If you’re a small to mid-sized agency, the reality is the partners are handling new business or you have one, maybe 2 internal sales people.
You may have come across this stat on our blog before, but the average tenure of an agency new business person is 18 months. Not very long in the scheme of things. The reasons why are myriad, and I think we’ve heard them all from agency clients coming on board.
Among them, though, at the first sign of struggle, agency leaders often cut bait entirely too soon.
Sometimes you just know, this person is not cutting it, but there are just as many cases that, with a bit of guidance, may result in a much more effective salesperson.
Below, four steps to help guide your new business director oversight, taken from the Inc. article (How to Improve Your Struggling Sales Team) and modified for agency new business:
Step One: Install a Great Sales Manager
From the article: You need to employ a manager who is not only willing to engage the team, but to also identify weaknesses and work directly with sales staff to overcome their challenges. . . It’s not somebody who can just pat somebody on the back.
In our scenario, the president or a partner is the Sales Manager typically, but the advice above holds true. It is indeed a balance between identifying weakness and encouragement and in the case of the single salesperson at an agency, engagement is indeed key.
Too many times we’ve been told of or seen instances of a new business salesperson who isn’t treated as a member of the team and is effectively put on the other side of the building and expected to ‘bring em’ in.”
Step Two: Implement One-on-One Coaching
From the article: Sales coach Jeremy J. Ulmer, who lists among his credentials twice being ranked the No. 1 sales performer at two global Fortune 500 companies, says the first step to improving sales is talking directly to the team to find out what struggles they are facing. What makes their jobs difficult? What could they do better? What could they be provided with to do better?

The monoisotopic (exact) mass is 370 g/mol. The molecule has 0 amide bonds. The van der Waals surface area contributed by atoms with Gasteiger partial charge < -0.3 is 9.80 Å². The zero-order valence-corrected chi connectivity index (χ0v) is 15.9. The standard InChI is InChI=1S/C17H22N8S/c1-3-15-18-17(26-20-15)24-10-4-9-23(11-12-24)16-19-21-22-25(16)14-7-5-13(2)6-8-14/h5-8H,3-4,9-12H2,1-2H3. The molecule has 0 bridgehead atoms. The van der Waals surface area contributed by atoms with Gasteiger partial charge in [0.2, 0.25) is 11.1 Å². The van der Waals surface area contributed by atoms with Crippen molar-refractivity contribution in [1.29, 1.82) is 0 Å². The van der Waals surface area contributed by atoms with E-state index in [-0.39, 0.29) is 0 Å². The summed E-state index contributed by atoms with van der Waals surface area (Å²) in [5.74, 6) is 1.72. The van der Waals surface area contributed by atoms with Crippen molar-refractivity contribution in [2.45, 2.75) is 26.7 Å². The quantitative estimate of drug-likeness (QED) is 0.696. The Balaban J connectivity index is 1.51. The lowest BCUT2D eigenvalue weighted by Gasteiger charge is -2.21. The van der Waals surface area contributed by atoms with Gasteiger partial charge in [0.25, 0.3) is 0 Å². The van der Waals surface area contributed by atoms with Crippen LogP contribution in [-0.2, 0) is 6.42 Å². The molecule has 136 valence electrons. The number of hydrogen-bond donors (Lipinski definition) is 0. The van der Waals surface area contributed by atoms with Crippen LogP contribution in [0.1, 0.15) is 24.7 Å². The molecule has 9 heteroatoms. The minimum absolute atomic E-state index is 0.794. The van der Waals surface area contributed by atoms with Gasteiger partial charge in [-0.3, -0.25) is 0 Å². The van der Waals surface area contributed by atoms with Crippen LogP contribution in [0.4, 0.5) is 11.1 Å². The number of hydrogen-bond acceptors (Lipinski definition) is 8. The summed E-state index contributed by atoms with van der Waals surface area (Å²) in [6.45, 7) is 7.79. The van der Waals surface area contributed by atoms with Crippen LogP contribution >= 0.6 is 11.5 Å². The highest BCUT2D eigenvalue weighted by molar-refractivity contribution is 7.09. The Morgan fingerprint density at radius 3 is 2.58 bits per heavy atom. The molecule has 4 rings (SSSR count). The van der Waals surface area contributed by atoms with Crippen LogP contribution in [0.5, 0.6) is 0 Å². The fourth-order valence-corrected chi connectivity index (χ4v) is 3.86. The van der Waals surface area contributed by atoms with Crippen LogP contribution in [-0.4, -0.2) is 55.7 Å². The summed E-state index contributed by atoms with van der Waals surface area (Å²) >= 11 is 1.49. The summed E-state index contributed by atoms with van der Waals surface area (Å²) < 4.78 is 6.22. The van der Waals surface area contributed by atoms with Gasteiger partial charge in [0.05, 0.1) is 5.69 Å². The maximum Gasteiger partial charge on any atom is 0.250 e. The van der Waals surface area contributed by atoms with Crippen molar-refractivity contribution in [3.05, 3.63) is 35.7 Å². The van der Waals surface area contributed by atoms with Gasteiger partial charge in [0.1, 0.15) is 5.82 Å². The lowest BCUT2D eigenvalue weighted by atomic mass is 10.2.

Again, engagement is key and part of that engagement is speaking directly with your salesperson, at least weekly. Another excerpt from the article that applies directly to agency new business:
Too many managers fall back on what he calls “spreadsheet coaching,” where the focus is on whether the sales staff is hitting its numbers. Instead, you should be working closely with the individual sales representatives to understand the context of the problems.
Yes, numbers are important, especially when it comes to critical pipeline building, but if that’s the main/only focus, everyone will be unhappy.
Step Three: Put Your Team on a Sales Diet
From the article: Wendling recommends giving struggling employee a smaller stack of calls to work through. They’ll can gain confidence and avoid the burnout of intense extended sales pitch efforts.
Then, work with them to dissect the sales calls to note areas for improvement: Do they have good rapport and conversation skills? Are they moving through the pitch at a natural pace or steamrolling right to the point?
Setting individual benchmarks can help put people on the right track to success, especially if you are forced to put sales staff on probation until performance improves.
“They could see (the office) as this daunting place they have to go. That could scare a lot of people off,” she says. “With that internal pressure, sales people wind up making desperate calls, stretching the truth, lying to customers just to get sales.”
Good advice; however one area, when applied to new business, which I don’t completely agree with: since agencies in our scenario typically have 1-2 salespeople total, I would hope they were vetted enough in the interview process that conversation skills and pacing aren’t a concern.
But dissecting the calls in regards to how they’re representing the agency to key prospects is an area I can see working on, for example.
Step Four: Looking to the Future, Hire Smart
Per the article: It’s an obvious piece of advice, but one worth repeating, Galante says: the best way to handle lackluster sales representatives is to not have them in the first place, or to at least identify them early. “It’s really important for the management team to avoid this situation,” he says. “Stay on top of the rep’s performance, intervene before they become the worst sales person or significantly underperforming.”
I touched on it above. The worst thing you can do, besides not giving your salesperson enough time, is letting that person linger well beyond their expiration date. That may sound callous, but it is your business and it does no one any good, from a morale standpoint, and more importantly, from an agency cash flow standpoint.
Selling agency services is hard work. I don’t have to tell you, it’s not like selling a widget. When I speak with agency principals considering our services, I ask about their past new business hiring experience and what they’ve tried.
Sometimes they mention the one salesperson that got away. Quite frankly that’s good for us, it means we might be able to help, but I also say in those conversations, if you have someone internally and they’re doing a great job, or they’re struggling but they’ve shown they can be successful, do everything you can to keep them on board. Good people are indeed, hard to find.